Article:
Motivational interviewing method treats the whole person

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Strengthening mental health services -

Drawing from her 16 years as a senior addictions counselor with the province, Jody MacLennan says Islanders recovering from addiction have one thing in common.

“Very rarely do people come in with just one challenge. It’s rare there is just one thing they are looking at changing. And it’s all connected health-wise.”

MacLennan, who works at the Provincial Addictions Treatment Facility in Mount Herbert, says many people battling addictions have overlapping trauma and anxiety and need both consistency and stability to get well.

Jody sees half-dozen clients every day and also works with groups. Some of her clients are mandated by probation services, some are referred by child and family services, some are self referred for addiction to drugs, alcohol and/or gambling.

“It’s about showing up - not giving up when you get knocked down - trying again,” she says.

Jody recently received designation with Motivational Interviewing Network of Trainers (MINT) at an international conference in Ireland. She’s been using these skills to help her addictions colleagues develop their own motivational interviewing (MI) skills. 

MI is a practical, empathetic, and short-term process that takes into consideration how difficult it is to make life changes.

Counselling using the motivational interviewing method helps people deal with their feelings and find the internal motivation needed to change their behaviour. This kind of intervention can also prepare people - especially those who may start off unmotivated or unprepared for change - to be open to further, more specific types of therapy.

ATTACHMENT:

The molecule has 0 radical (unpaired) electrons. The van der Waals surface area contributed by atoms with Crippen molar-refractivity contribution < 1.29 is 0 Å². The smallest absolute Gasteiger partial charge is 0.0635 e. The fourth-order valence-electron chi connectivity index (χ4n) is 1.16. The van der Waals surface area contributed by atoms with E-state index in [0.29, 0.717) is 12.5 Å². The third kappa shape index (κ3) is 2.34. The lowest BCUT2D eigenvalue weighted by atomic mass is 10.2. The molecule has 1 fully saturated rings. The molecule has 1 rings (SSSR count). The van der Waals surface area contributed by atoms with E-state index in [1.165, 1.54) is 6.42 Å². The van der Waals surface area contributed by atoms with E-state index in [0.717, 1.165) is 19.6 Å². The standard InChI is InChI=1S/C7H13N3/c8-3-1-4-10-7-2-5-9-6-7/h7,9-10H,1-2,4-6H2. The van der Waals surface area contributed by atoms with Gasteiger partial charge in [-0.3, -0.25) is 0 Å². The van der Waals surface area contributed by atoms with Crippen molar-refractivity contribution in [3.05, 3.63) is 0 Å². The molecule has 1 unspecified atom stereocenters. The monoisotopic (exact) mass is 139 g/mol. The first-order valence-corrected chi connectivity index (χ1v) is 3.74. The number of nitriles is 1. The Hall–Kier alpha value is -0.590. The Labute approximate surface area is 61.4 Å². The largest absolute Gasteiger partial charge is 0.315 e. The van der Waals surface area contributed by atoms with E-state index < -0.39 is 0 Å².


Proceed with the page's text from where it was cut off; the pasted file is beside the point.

Mental Health and Addictions workers on Prince Edward Island work collaboratively across the province. MacLennan says collaboration with other professionals who work in mental health and addictions support is essential for success.

“We offer caring services to treat the whole person,” MacLennan said. “People who are suffering are not happy with where their life is - and through MI we can help them understand they deserve to have a better life.”

A  Charlottetown native, Jody began her career at the federal women’s prison in Truro, Nova Scotia after graduating from Carleton University.

“I was seeing so many offenders who were there because of drug and alcohol addictions. I wanted a chance to do some more preventative work, and to help people make different choices before they ended up in jails and institutions."

She says it’s challenging work, but when she hears from former clients who have been helped and are living happier, healthier lives now, she feels such reward.

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